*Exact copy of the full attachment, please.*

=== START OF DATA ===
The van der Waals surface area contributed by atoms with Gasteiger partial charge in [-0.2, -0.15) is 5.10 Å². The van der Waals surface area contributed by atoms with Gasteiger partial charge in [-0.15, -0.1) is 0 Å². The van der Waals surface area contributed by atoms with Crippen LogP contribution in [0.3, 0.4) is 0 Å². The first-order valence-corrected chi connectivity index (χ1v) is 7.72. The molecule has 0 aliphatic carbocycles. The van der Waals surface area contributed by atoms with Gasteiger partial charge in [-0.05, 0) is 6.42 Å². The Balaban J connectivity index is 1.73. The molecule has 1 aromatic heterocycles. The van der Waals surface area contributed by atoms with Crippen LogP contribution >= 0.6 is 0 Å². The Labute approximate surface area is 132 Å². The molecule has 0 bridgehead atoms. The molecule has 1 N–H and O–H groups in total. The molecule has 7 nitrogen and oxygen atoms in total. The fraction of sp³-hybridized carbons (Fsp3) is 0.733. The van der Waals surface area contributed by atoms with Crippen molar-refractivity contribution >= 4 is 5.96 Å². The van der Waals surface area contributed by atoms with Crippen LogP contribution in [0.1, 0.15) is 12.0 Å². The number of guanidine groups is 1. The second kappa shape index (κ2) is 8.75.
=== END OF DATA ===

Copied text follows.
The van der Waals surface area contributed by atoms with Gasteiger partial charge in [-0.2, -0.15) is 5.10 Å². The van der Waals surface area contributed by atoms with Gasteiger partial charge in [-0.15, -0.1) is 0 Å². The van der Waals surface area contributed by atoms with Crippen LogP contribution in [0.3, 0.4) is 0 Å². The first-order valence-corrected chi connectivity index (χ1v) is 7.72. The molecule has 0 aliphatic carbocycles. The van der Waals surface area contributed by atoms with Gasteiger partial charge in [-0.05, 0) is 6.42 Å². The Balaban J connectivity index is 1.73. The molecule has 1 aromatic heterocycles. The van der Waals surface area contributed by atoms with Crippen LogP contribution >= 0.6 is 0 Å². The Labute approximate surface area is 132 Å². The molecule has 0 bridgehead atoms. The molecule has 1 N–H and O–H groups in total. The molecule has 7 nitrogen and oxygen atoms in total. The fraction of sp³-hybridized carbons (Fsp3) is 0.733. The van der Waals surface area contributed by atoms with Crippen molar-refractivity contribution >= 4 is 5.96 Å². The van der Waals surface area contributed by atoms with Crippen LogP contribution in [0.1, 0.15) is 12.0 Å². The number of guanidine groups is 1. The second kappa shape index (κ2) is 8.75.